I have come to realize from my readings that there is a third factor involved in eating. In addition to a) how much one eats, and b) what one eats there is also c) what time does one eat. It seems factor c) is hugely important. It seems food one eats at night, even if healthy and nutrient dense has harmful effects on the body. I have heard that health practitioners like Jason Fung concur with this view.

    If this is true I have a huge reason for worry as I have to change my entire sleep/wake rhythm and bring myself into line with the circadian cycle, that is go to bed early and wake up early. This would throw me out of my comfort zone and force me to have breakfast and lunch and skip dinner instead of having only lunch and dinner as I am doing now. I can force myself into doing this but is it really necessary? Does what time one eats have any bearing on health?

    Thanks.

    1. Yes, we all have circadian rhythms. The simple fact, though, is that most people don’t live in harmony with the rising and setting of the sun. So how can you expect the biorhythm of when you want to eat to follow a circadian rhythm when your whole lifestyle is out of synch?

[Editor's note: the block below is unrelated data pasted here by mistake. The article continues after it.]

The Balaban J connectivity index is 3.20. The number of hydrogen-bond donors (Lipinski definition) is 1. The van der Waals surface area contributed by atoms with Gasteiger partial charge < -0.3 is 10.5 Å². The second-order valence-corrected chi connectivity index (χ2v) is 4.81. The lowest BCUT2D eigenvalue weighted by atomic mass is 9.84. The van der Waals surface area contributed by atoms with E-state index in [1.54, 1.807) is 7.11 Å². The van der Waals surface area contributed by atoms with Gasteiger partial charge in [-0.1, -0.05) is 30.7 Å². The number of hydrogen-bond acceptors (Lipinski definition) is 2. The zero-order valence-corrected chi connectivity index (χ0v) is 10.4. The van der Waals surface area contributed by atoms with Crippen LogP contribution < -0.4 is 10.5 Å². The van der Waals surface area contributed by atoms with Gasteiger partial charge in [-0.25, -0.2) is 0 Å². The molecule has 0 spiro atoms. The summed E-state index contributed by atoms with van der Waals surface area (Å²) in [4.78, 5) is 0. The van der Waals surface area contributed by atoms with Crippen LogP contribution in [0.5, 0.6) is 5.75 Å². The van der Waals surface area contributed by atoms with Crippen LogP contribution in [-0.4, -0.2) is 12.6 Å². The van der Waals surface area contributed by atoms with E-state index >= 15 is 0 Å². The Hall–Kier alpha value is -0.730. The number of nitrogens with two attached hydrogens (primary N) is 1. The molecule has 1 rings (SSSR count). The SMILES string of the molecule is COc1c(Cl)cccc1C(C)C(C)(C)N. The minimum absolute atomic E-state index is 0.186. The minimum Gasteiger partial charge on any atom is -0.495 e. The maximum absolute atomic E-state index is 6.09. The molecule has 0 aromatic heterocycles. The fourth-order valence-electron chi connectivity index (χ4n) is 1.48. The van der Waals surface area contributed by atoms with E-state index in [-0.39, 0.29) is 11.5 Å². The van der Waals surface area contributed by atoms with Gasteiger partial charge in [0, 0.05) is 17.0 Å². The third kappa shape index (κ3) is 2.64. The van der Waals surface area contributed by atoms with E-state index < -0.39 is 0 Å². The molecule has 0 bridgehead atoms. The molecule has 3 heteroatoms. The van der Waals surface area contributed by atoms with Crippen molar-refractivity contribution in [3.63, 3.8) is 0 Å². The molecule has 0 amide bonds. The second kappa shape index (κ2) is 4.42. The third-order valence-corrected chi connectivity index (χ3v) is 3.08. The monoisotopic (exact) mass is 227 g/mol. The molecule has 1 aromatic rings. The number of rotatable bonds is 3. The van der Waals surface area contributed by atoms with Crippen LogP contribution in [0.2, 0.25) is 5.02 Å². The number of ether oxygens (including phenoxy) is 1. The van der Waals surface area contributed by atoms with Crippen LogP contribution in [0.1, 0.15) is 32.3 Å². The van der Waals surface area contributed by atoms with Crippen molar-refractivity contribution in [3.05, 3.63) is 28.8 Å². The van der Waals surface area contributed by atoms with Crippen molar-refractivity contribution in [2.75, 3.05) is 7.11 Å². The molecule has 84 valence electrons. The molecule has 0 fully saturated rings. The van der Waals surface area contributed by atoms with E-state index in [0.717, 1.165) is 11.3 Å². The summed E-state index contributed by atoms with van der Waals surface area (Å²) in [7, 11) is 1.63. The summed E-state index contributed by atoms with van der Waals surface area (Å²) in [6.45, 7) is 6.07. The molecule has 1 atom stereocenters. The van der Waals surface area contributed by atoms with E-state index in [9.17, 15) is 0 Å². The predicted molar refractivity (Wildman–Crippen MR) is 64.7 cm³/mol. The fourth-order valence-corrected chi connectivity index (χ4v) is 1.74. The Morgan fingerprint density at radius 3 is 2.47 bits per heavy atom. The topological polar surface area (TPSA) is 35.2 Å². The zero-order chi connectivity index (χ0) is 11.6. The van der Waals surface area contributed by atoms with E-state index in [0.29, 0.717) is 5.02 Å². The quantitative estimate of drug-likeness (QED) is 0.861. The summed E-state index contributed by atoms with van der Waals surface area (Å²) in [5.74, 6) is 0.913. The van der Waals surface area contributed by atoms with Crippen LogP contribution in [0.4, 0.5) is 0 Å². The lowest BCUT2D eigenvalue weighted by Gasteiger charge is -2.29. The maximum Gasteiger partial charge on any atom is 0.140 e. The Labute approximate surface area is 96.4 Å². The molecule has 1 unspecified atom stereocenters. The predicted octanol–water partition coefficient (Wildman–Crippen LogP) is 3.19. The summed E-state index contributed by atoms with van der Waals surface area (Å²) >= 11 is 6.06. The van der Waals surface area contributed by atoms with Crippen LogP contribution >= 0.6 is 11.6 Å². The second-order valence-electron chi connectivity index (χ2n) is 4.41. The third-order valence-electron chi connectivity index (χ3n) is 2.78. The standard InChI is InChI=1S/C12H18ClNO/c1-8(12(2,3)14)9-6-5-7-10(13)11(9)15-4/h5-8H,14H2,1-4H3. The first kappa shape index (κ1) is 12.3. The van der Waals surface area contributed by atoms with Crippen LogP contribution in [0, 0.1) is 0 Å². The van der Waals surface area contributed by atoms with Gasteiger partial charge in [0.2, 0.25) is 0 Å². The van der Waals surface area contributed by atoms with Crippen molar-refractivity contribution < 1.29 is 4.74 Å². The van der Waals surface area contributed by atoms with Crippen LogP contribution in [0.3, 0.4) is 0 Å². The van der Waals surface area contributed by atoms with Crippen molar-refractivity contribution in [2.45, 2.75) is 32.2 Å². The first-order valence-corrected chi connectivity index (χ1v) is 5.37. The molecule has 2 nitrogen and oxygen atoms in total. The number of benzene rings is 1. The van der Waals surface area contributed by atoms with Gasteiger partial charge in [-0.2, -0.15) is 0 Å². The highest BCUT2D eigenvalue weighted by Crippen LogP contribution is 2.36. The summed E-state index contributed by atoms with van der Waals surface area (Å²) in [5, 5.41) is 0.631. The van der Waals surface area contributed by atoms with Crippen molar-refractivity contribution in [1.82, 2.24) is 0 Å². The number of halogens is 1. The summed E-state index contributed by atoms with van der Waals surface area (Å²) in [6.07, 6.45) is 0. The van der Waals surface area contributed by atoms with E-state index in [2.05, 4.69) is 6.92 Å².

The other simple fact, though, is that there are natural night owls and natural early risers. What are the health risks of forcing yourself into a biorhythm – that of the early risers – which isn’t your own? I bet no-one’s ever done a study on that!

      Whether you’re an early riser or a night owl, the most important thing – both hormonally and in terms of your digestive system – is to eat your heaviest meal somewhere in the middle of YOUR day (ie not the immovable circadian day). It should be halfway-ish between waking up and going to sleep. If you look at traditional cultures who are/were more in tune with their bodies than the average modern Joe, this is/was usually the norm.